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Preparations for the 2024 Swiss VAT rates increase & new VAT return published

Preparations for the 2024 Swiss VAT rates increase & new VAT return published

The Swiss tax authorities have announced the introduction of new VAT rates and an updated VAT return form.

Effective from January 1, 2024, the following revised VAT rates will be applicable in Switzerland, including the Municipality of Liechtenstein:

  • New standard rate: 8.1% (an increase from 7.7%)
  • New reduced rate: 2.6% (an increase from 2.5%)
  • New accommodation rate: 3.8% (an increase from 3.7%)

The new rules on increasing the Swiss VAT rates were adopted by a vote of the general public at the end of 2022 and were formally announced by the Swiss Federal Tax Administration earlier in 2023.

In preparation for these changes, the Swiss Tax Authorities have recently released an updated version of the periodic VAT return form. The modification is designed solely to accommodate the new VAT rates.

The revised VAT return form will feature distinct sections where transactions at the current rates (applicable until December 31, 2023) and the new Swiss VAT rates can be reported separately.

The updated VAT return will be used from July 1, 2023. This allows businesses to adjust their reporting practices in advance and accurately reflect transactions based on the respective VAT rates.

In addition, the Swiss Tax Authorities have already released official guidelines on the transitional rules related to the changes, covering the application of the new VAT rates, partial payments, prepayments, continuous supplies, etc.

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As a general rule, determining the application of current and new Swiss VAT rates relies on the date or period of the supply, rather than the issuance of an invoice or payment. Consequently, supplies fully rendered by December 31, 2023, will be subject to the currently applicable rates, while supplies rendered from January 1, 2024, onwards will be subject to the new Switzerland VAT rates.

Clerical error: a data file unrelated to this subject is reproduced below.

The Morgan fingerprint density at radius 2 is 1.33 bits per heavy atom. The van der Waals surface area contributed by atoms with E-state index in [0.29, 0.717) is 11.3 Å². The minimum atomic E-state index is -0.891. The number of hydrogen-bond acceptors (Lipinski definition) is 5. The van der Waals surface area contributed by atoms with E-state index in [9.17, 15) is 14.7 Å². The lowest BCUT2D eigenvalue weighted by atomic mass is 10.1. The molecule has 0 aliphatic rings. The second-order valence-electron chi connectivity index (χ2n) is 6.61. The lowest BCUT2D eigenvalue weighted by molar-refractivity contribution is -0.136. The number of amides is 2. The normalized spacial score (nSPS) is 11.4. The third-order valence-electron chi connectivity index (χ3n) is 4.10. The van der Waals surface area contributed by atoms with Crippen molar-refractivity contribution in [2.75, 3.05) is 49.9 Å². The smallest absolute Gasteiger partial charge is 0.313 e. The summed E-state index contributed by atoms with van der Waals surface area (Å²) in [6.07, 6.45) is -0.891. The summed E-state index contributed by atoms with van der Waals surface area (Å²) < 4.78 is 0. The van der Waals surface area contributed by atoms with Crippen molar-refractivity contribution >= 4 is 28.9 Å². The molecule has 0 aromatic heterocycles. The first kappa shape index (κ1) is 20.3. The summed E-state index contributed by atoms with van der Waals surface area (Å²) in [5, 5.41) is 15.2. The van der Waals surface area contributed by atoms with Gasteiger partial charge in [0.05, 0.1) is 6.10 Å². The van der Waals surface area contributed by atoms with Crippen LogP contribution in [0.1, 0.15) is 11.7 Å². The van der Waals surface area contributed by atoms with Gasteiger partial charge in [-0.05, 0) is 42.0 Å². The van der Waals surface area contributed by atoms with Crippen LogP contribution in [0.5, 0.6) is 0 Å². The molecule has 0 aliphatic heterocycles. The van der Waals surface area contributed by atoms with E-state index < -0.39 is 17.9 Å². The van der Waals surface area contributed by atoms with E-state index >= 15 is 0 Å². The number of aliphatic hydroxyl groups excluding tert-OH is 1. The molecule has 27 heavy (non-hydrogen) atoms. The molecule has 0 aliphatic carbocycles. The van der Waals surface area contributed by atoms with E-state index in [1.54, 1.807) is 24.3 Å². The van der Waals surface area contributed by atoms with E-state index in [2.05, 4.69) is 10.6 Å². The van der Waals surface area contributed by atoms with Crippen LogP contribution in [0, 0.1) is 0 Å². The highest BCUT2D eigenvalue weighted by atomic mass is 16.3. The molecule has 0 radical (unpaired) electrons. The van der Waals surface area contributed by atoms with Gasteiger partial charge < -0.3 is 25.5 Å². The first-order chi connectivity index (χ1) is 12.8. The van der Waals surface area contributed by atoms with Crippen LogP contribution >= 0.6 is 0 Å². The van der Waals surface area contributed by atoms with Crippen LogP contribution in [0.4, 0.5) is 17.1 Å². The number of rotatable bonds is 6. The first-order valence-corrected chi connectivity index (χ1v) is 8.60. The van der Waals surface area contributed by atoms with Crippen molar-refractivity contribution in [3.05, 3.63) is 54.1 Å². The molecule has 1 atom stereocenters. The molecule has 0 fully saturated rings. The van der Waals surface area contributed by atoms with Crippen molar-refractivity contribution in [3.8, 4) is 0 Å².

In cases where an invoice covers supplies that take place in both 2023 and 2024, the date or period as well as the corresponding amounts for each period should be clearly stated and segregated based on the applicable rates. Failure to allocate this information on the invoice will result in all supplies being subject to the new Swiss VAT rates.

For partial payments, invoices, and advanced payments, those pertaining to supplies completed before December 31, 2023, should be invoiced using the current Switzerland VAT rates. Similarly, partial payments for supplies rendered from January 1, 2024, onwards must be invoiced using the new VAT rates. Notably, the Q3 2023 VAT return form will already accommodate the new rates.

In the case of periodic or continuous supplies spanning both the current and new Swiss VAT rate periods, the pro rata temporis principle must be applied to allocate and split the supplies accordingly. For instance, a 3-year maintenance contract covering 2023, 2024, and 2025 should have the portion relating to 2024 and 2025 invoiced with the new rates.

Returns and cancellations of supplies are subject to the VAT rate applicable at the time of the initial supply. Considering the above, if your business operates in Switzerland it’s recommended that you:

  • Determine additional tax codes to manage supplies subject to the current VAT rates and those subject to the new rates.
  • Review inbound and outbound transactions within the organization that may be affected by the Swiss VAT rate change, such as acquisition tax, leasing and rental contracts, and commission arrangements.
  • Review compliance guidelines for the VAT compliance process, aligning it with the new VAT return and rates (available from Q3 2023).
  • Review invoice templates, contracts, and other relevant documents to reflect the new rates from January 1, 2024, paying attention to prepayments, continuous supplies, etc.

By following these guidelines, businesses should be able to assess the impacts of the upcoming Swiss VAT rate changes on their organization and take necessary actions accordingly.

December 13, 2023
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when an unknown printer took a galley of type and scrambled it to make a type specimen book. It has survived not only five centuries
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